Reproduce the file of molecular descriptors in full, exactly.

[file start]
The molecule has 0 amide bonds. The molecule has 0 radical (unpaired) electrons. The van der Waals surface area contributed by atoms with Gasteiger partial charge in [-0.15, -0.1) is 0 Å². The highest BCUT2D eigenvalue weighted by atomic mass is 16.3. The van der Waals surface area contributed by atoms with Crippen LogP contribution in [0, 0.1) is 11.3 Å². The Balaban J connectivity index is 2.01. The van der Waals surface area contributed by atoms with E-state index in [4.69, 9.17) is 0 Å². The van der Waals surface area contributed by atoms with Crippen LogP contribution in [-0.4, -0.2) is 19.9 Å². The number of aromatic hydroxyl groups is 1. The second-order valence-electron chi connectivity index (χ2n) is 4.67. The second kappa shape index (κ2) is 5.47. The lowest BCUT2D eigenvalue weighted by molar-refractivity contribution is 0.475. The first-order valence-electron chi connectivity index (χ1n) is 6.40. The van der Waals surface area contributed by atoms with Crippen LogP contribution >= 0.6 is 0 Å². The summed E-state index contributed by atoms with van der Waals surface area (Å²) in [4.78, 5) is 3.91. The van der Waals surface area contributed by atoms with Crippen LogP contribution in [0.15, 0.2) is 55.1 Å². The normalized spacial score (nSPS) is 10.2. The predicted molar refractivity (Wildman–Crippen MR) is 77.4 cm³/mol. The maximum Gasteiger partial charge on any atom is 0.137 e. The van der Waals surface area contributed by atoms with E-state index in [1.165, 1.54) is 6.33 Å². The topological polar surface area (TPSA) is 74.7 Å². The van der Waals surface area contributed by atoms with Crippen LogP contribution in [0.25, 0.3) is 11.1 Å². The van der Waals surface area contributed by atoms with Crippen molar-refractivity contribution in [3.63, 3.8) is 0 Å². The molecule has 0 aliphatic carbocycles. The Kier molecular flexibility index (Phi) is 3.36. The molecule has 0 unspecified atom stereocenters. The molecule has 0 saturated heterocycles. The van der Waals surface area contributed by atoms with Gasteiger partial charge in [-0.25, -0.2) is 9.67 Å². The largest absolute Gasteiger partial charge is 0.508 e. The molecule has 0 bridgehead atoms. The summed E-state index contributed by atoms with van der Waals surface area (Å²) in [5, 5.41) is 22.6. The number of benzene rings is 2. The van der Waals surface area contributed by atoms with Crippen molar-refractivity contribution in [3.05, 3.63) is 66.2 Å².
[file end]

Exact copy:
The molecule has 0 amide bonds. The molecule has 0 radical (unpaired) electrons. The van der Waals surface area contributed by atoms with Gasteiger partial charge in [-0.15, -0.1) is 0 Å². The highest BCUT2D eigenvalue weighted by atomic mass is 16.3. The van der Waals surface area contributed by atoms with Crippen LogP contribution in [0, 0.1) is 11.3 Å². The Balaban J connectivity index is 2.01. The van der Waals surface area contributed by atoms with E-state index in [4.69, 9.17) is 0 Å². The van der Waals surface area contributed by atoms with Crippen LogP contribution in [-0.4, -0.2) is 19.9 Å². The number of aromatic hydroxyl groups is 1. The second-order valence-electron chi connectivity index (χ2n) is 4.67. The second kappa shape index (κ2) is 5.47. The lowest BCUT2D eigenvalue weighted by molar-refractivity contribution is 0.475. The first-order valence-electron chi connectivity index (χ1n) is 6.40. The van der Waals surface area contributed by atoms with Crippen LogP contribution >= 0.6 is 0 Å². The summed E-state index contributed by atoms with van der Waals surface area (Å²) in [4.78, 5) is 3.91. The van der Waals surface area contributed by atoms with Crippen LogP contribution in [0.15, 0.2) is 55.1 Å². The normalized spacial score (nSPS) is 10.2. The predicted molar refractivity (Wildman–Crippen MR) is 77.4 cm³/mol. The maximum Gasteiger partial charge on any atom is 0.137 e. The van der Waals surface area contributed by atoms with E-state index in [1.165, 1.54) is 6.33 Å². The topological polar surface area (TPSA) is 74.7 Å². The van der Waals surface area contributed by atoms with Crippen LogP contribution in [0.25, 0.3) is 11.1 Å². The van der Waals surface area contributed by atoms with Crippen molar-refractivity contribution in [3.63, 3.8) is 0 Å². The molecule has 0 aliphatic carbocycles. The Kier molecular flexibility index (Phi) is 3.36. The molecule has 0 unspecified atom stereocenters. The molecule has 0 saturated heterocycles. The van der Waals surface area contributed by atoms with Gasteiger partial charge in [-0.25, -0.2) is 9.67 Å². The largest absolute Gasteiger partial charge is 0.508 e. The molecule has 0 bridgehead atoms. The summed E-state index contributed by atoms with van der Waals surface area (Å²) in [5, 5.41) is 22.6. The number of benzene rings is 2. The van der Waals surface area contributed by atoms with Crippen molar-refractivity contribution in [3.05, 3.63) is 66.2 Å².